You may remember having shingles as a child. Your parents probably called them ‘growing pains,’ and indeed they can be rather unpleasant. Shingles essentially happen when the herpesvirus, which causes chickenpox, is reactivated in your body. The result? Extremely annoying nerve pain that can be downright debilitating. While it’s associated with childhood, shingles are actually a condition that most commonly plagues seniors.
Â So what can be done to help seniors 60 and over prevent this troublesome condition? Well, according to an advisory committee on immunization that is based out of the Centers for Disease Control, everybody over the age of 60 should be vaccinated with the newly FDA-approved drug “Zostavax.”
Â While you may not think that a vaccination is necessary, when you experience the pain that is brought on by shingles, you’ll know why it is worthwhile to get the shot. Newly approved in May of this year, Zostavax can help decrease the incidence of shingles by 50%. Plus, it can help reduce the pain associated with shingles if you do experience the condition. According to the Centers for Disease control, even if you’ve experienced shingles in the past, vaccination is still a good idea, as it can reoccur at any given time in your life.
Â Basically, shingles occur after the herpesvirus reactivates in your body (it isn’t exactly known just why this happens or what triggers it) causing a certain nerve to rise to the surface of your skin. This results in a rash and inevitably pain on either one side of your body or in one part of it. The lesions that this condition causes can be extremely painful and they can even blister, occur on the face, and even move into the eyes, threatening a sufferer with potential blindness.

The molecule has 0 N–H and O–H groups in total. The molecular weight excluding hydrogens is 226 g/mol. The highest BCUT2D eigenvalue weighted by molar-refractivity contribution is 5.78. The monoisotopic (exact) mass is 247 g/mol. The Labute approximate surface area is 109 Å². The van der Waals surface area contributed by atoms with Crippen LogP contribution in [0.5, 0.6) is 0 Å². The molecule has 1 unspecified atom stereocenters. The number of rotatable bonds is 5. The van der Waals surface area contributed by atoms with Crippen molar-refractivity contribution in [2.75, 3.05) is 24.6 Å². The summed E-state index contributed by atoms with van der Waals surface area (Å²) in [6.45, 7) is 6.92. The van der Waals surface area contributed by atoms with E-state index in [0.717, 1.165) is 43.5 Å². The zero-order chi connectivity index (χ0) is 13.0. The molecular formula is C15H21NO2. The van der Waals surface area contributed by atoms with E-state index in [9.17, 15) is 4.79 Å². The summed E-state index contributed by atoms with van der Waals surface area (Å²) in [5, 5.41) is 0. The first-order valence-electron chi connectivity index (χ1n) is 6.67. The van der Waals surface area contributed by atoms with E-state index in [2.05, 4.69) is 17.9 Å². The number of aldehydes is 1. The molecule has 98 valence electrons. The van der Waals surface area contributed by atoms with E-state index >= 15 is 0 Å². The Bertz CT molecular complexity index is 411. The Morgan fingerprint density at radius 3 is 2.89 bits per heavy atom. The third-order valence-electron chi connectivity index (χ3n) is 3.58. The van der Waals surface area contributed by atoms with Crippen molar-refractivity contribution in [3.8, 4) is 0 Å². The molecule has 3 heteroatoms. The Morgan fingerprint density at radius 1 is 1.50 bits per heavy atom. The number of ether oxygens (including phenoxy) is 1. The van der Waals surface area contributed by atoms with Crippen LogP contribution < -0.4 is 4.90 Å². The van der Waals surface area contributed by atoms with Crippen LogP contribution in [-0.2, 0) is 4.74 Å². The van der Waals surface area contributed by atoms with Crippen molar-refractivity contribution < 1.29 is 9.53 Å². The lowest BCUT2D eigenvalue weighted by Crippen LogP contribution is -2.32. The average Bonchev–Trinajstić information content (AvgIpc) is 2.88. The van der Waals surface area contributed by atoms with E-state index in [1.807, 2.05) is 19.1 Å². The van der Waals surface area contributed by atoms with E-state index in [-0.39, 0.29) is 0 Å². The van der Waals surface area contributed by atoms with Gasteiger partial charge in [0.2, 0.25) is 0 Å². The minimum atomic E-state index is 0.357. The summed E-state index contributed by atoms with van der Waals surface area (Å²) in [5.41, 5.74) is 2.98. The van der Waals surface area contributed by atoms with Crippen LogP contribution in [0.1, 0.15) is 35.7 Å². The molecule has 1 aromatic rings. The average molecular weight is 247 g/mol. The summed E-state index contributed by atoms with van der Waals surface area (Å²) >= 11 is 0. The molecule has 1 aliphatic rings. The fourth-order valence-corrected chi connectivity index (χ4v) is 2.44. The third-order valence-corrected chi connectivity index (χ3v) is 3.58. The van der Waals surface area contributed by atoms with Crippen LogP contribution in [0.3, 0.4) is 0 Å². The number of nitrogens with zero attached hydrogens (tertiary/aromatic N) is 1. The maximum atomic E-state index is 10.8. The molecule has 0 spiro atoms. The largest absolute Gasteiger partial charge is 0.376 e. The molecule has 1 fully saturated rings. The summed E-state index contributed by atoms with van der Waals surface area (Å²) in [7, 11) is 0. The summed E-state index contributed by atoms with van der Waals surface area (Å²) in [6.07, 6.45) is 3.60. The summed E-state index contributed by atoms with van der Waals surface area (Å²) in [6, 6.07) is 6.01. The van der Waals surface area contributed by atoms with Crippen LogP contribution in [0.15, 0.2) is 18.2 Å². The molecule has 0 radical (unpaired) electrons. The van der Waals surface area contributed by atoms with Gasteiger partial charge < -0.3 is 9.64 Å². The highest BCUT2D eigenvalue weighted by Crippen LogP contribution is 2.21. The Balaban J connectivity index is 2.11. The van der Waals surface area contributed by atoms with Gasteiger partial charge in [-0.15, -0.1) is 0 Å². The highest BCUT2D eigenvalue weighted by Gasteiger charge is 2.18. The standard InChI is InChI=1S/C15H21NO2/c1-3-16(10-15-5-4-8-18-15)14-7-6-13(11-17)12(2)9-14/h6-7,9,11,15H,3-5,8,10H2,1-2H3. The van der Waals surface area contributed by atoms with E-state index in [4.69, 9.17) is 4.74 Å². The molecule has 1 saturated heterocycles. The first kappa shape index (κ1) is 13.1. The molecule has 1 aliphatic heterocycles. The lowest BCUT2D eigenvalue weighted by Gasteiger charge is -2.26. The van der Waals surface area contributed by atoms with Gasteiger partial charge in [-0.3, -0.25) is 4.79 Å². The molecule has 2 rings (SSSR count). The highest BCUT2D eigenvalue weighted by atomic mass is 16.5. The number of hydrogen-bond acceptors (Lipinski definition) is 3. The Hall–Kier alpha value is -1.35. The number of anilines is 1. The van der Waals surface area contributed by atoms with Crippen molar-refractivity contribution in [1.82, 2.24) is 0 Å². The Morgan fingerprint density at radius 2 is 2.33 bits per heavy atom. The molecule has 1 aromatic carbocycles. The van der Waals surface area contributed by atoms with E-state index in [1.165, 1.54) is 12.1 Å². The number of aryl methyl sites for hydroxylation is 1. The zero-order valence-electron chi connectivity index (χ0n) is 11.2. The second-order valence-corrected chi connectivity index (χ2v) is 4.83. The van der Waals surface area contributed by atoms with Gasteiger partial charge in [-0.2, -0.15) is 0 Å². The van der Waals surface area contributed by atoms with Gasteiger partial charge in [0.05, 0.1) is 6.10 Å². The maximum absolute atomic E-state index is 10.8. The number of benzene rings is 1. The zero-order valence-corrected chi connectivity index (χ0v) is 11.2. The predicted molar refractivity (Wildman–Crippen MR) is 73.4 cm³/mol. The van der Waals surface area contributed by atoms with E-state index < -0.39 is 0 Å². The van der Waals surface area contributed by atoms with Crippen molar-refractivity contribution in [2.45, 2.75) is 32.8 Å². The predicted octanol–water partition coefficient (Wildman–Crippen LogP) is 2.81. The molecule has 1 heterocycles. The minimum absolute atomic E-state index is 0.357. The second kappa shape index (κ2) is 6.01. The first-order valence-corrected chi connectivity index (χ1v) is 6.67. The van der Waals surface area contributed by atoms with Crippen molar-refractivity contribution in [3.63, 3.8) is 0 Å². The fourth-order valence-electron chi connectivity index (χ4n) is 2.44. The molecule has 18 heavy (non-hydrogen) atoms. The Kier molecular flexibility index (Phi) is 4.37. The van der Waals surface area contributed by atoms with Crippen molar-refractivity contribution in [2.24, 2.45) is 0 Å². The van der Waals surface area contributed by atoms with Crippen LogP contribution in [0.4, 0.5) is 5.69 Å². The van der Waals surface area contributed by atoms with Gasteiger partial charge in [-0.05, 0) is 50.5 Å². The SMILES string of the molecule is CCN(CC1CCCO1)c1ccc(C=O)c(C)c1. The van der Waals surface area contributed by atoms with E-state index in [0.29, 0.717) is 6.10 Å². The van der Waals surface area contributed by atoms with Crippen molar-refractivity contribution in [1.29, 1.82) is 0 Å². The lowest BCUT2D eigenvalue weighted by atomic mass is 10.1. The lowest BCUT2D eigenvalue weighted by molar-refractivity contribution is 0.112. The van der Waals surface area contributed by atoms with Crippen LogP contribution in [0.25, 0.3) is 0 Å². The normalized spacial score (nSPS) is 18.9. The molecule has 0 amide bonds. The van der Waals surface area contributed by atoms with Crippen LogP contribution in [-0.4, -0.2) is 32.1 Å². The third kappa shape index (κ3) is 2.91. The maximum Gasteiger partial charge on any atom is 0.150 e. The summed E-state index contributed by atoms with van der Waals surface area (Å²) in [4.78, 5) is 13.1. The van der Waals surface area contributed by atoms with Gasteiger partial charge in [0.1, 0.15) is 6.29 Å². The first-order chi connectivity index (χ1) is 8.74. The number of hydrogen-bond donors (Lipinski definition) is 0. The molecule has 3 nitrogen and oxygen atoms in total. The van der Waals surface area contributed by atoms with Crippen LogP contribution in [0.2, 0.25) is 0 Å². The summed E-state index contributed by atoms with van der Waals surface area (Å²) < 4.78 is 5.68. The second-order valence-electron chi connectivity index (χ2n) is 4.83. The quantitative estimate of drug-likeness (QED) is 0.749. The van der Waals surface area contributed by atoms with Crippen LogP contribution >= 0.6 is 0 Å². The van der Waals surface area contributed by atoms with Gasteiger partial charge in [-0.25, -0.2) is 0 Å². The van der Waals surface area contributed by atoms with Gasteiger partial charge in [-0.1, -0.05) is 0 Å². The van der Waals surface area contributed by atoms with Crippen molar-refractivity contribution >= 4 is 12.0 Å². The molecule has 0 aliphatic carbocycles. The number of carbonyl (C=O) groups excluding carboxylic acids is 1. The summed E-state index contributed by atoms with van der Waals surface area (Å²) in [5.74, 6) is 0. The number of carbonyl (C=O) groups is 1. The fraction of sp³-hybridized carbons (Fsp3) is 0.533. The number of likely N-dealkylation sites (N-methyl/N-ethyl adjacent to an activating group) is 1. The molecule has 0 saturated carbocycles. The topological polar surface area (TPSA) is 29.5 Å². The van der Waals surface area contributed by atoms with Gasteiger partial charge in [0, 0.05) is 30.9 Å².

Â The drug currently runs at about $150. Its producer, pharma giant Merck, stated that it plans to encourage doctors to recommend the shot to their patients who are 60 and up, and that heath insurance providers such as Medicaid and Medicare provide coverage for it.
Â The reason that Zostavax is making news is that shingles is actually a rather common condition among seniors. This is because individuals in this age bracket tend to have weaker immune systems, which can result in the reactivation of the herpesvirus. In fact, according to Mark Feinburg, a senior executive with Merck, “There are over a million shingles cases every year in the United States, with the average person having a 30 percent chance of developing the condition in their lifetime.”
Â Those are some serious numbers to consider. Plus, you should also know that shingles don’t pose a quick-fix scenario for many individuals. The condition can stick around for months and even years, causing you a lot of severe pain. It can even leave you housebound and unable to enjoy life.
Â If you are over 60 and have had the chicken pox before, you may want to discuss this vaccination option with your doctor or health care provider — it could save you a lot of undue pain.